By the late 1970s and early ’80s, consumers had started to favour fruiter, easier-drinking wines which could be consumed younger. A group of Barolo producers – led by the likes of Elio Altare, Renato Ratti and Ceretto – looked to other successful regions and countries for inspiration, and began making more international styles of Barolo. They favoured shorter maceration periods of around eight to 10 days and turned to modern technology, using rotofermenters to pump the juice over the cap continuously throughout a much shorter fermentation time, for maximum colour extraction. The wines were then aged in small new barriques to impart stronger oak characters in a shorter time. These producers began bottling in straight Bordeaux bottles, in contrast to the traditional Albeisa bottle to signify their modernist winemaking philosophies. The resulting wines could be released more quickly, and more importantly be drunk younger. They were lauded by many critics, who favoured their dark, dense, fruit-driven characters, and the style began to dominate.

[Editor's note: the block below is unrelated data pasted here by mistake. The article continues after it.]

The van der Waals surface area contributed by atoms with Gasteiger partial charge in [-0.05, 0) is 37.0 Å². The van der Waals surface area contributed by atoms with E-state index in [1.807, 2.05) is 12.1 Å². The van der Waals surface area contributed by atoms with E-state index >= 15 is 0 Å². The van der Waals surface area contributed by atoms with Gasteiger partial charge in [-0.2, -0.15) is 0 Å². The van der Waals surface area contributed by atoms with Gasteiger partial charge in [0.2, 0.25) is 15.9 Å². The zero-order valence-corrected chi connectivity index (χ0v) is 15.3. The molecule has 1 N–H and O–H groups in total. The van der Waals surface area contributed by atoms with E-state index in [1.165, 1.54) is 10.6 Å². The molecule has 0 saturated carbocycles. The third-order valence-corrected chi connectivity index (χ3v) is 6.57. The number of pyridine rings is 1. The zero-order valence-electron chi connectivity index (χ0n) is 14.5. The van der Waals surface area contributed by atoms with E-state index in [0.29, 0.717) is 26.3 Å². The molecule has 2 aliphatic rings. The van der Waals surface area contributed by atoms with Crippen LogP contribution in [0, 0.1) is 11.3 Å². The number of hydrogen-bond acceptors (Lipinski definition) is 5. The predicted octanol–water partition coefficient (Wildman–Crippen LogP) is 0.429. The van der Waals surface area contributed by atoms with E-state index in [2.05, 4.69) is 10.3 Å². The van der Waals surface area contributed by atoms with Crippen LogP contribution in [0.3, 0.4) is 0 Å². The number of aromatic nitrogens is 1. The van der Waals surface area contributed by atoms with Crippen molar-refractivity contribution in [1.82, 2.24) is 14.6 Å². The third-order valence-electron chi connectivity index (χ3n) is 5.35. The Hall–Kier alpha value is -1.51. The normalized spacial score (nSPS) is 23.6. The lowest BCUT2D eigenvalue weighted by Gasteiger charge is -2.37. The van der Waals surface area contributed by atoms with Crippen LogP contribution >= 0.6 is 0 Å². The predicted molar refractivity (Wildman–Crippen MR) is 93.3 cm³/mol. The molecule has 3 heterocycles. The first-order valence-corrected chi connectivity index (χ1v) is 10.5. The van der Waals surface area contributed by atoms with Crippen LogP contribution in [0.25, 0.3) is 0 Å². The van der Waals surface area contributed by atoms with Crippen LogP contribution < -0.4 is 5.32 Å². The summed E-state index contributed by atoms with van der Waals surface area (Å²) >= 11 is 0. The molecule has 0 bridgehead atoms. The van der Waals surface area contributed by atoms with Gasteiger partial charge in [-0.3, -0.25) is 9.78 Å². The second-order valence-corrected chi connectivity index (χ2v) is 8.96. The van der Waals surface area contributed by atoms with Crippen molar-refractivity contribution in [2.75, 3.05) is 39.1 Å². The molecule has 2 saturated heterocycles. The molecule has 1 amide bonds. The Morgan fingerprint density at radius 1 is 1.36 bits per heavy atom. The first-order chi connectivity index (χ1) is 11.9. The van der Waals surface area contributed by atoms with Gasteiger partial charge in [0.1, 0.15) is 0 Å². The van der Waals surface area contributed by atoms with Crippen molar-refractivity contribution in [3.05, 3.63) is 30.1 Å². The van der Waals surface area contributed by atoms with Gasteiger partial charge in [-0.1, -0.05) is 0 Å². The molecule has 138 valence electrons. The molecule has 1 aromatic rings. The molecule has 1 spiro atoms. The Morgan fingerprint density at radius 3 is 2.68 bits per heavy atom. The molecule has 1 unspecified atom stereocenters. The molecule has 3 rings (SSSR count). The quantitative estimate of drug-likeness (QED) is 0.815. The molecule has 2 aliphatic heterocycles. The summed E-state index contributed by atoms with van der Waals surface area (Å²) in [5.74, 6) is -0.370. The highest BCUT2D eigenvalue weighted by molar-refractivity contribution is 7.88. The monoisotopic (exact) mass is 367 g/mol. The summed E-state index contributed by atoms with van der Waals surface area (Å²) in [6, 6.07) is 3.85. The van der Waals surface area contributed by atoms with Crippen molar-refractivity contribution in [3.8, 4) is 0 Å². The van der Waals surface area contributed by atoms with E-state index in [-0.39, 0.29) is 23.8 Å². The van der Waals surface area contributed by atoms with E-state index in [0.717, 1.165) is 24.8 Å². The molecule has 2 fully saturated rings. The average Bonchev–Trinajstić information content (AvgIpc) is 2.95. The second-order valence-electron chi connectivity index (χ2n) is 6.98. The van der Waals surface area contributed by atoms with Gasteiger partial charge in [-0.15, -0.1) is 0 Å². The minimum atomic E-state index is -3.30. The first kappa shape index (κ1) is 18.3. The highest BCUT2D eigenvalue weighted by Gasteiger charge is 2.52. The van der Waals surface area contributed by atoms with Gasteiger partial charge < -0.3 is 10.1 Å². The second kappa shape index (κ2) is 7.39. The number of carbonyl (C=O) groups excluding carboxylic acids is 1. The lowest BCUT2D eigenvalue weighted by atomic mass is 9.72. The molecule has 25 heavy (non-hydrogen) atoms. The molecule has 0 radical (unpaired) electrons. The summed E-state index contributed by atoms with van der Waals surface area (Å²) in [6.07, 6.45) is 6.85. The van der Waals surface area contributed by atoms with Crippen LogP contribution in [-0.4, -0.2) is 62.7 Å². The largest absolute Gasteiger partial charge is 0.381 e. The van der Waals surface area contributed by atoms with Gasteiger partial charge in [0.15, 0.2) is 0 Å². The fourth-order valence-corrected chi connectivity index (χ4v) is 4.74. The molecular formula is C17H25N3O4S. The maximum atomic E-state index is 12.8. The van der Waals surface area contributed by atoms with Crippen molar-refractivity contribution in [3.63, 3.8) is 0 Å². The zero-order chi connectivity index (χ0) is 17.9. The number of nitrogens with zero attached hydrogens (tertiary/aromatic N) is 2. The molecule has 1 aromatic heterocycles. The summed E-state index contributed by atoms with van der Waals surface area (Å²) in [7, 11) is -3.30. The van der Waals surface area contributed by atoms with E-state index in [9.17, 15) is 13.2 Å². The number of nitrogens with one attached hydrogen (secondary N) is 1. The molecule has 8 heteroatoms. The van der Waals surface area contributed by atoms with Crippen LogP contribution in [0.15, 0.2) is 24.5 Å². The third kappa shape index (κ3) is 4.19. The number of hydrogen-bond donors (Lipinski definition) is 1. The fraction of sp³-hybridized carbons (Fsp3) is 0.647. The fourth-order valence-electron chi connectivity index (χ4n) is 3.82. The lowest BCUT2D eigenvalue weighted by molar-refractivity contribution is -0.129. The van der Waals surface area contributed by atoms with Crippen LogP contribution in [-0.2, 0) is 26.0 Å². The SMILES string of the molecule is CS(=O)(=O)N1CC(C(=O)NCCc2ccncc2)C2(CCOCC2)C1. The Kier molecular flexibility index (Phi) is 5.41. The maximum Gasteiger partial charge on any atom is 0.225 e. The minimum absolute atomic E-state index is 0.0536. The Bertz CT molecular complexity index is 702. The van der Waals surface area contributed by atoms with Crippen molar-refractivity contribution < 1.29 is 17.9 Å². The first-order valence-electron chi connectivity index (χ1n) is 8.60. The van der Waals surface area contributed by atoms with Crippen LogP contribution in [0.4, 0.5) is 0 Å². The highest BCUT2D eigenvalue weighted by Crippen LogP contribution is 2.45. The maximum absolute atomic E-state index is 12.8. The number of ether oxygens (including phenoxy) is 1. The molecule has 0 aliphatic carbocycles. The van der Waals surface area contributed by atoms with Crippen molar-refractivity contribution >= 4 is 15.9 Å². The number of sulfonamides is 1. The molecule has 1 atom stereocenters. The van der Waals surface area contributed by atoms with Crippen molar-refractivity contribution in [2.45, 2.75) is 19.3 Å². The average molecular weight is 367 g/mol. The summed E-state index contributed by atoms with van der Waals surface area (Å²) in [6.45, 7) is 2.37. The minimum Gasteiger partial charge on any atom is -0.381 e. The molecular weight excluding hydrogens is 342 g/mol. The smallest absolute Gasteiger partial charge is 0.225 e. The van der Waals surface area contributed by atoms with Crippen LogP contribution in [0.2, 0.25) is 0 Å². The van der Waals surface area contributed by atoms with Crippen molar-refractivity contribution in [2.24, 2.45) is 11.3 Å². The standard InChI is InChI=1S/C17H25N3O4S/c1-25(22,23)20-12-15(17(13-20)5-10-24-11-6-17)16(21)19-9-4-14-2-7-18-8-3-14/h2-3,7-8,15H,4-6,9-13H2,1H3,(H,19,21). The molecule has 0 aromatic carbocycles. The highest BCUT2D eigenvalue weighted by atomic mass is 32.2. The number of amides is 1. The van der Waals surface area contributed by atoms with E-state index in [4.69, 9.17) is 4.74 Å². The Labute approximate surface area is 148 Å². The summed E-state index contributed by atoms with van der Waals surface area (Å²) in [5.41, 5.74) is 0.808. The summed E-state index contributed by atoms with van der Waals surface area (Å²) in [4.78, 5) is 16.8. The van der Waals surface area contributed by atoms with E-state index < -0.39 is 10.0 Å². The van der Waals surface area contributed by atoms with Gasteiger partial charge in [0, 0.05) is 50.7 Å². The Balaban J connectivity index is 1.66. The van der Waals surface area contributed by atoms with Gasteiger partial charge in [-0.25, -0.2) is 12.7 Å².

Rapidly the region became divided. Bartolo Mascarello joined forces with two other outspoken producers of classically crafted Barolo: Teobaldo Cappellano and Giuseppe Rinaldi. The three dubbed themselves “The Last of the Mohicans” and hit back at the modernists for turning their backs on the essence of Barolo, in favour of fashion. In his later years, Mascarello began painting his own labels. His 1999 Barolo famously lampooned the double evils facing Italy at that time, with the words “No Barrique, No Berlusconi” on the label.
A considerable number of vintages have now passed since the height of the division in the Langhe. The winemaking pendulum has swung back towards the classical style, which is good news for the region’s future. When assessing both styles of wine with bottle age, in general, traditional winemaking techniques of gentle long extraction and neutral oak ageing allow for more complex, fresher wines, which are significantly more stable in colour and structure, with the ability to age better.
But one must not be too quick to criticise the modernist era. It brought a lot of improvements. The concept of single vineyards was born in that time and, while some producers still firmly hold on to the hallowed tradition of blending, this helps consumers identify and explore the nuances of the region and creates diversity. Huge advances were made in the vineyards, with yield and canopy management allowing grapes to be harvested much healthier, with ripe tannins and sugars in balance. In the wineries, more temperature control and stricter hygiene has also improved the overall quality.